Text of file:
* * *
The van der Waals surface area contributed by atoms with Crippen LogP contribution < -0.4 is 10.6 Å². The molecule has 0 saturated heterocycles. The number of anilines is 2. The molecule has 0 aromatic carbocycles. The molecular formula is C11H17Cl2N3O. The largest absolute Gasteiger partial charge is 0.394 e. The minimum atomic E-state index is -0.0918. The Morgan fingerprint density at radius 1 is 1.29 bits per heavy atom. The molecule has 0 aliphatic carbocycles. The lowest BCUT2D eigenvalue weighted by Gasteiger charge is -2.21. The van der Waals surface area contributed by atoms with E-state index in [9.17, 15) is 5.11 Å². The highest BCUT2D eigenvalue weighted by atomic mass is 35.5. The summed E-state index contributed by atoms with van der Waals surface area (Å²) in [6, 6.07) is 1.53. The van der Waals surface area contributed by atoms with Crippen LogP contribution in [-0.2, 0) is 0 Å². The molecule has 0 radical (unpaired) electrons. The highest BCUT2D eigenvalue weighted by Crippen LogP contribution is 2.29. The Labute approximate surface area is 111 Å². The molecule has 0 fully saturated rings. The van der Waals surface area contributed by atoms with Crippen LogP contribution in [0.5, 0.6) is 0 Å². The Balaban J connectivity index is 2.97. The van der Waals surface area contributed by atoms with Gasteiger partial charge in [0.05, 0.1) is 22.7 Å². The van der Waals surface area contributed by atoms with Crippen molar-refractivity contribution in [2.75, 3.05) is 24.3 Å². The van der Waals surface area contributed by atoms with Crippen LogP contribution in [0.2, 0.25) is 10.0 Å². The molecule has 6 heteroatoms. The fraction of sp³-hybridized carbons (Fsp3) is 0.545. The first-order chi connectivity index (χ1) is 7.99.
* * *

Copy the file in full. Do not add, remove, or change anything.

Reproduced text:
The van der Waals surface area contributed by atoms with Crippen LogP contribution < -0.4 is 10.6 Å². The molecule has 0 saturated heterocycles. The number of anilines is 2. The molecule has 0 aromatic carbocycles. The molecular formula is C11H17Cl2N3O. The largest absolute Gasteiger partial charge is 0.394 e. The minimum atomic E-state index is -0.0918. The Morgan fingerprint density at radius 1 is 1.29 bits per heavy atom. The molecule has 0 aliphatic carbocycles. The lowest BCUT2D eigenvalue weighted by Gasteiger charge is -2.21. The van der Waals surface area contributed by atoms with E-state index in [9.17, 15) is 5.11 Å². The highest BCUT2D eigenvalue weighted by atomic mass is 35.5. The summed E-state index contributed by atoms with van der Waals surface area (Å²) in [6, 6.07) is 1.53. The van der Waals surface area contributed by atoms with Crippen LogP contribution in [-0.2, 0) is 0 Å². The molecule has 0 radical (unpaired) electrons. The highest BCUT2D eigenvalue weighted by Crippen LogP contribution is 2.29. The Labute approximate surface area is 111 Å². The molecule has 0 fully saturated rings. The van der Waals surface area contributed by atoms with Crippen LogP contribution in [0.5, 0.6) is 0 Å². The Balaban J connectivity index is 2.97. The van der Waals surface area contributed by atoms with Gasteiger partial charge in [0.05, 0.1) is 22.7 Å². The van der Waals surface area contributed by atoms with Crippen molar-refractivity contribution in [2.75, 3.05) is 24.3 Å². The van der Waals surface area contributed by atoms with Crippen LogP contribution in [0.2, 0.25) is 10.0 Å². The molecule has 6 heteroatoms. The fraction of sp³-hybridized carbons (Fsp3) is 0.545. The first-order chi connectivity index (χ1) is 7.99.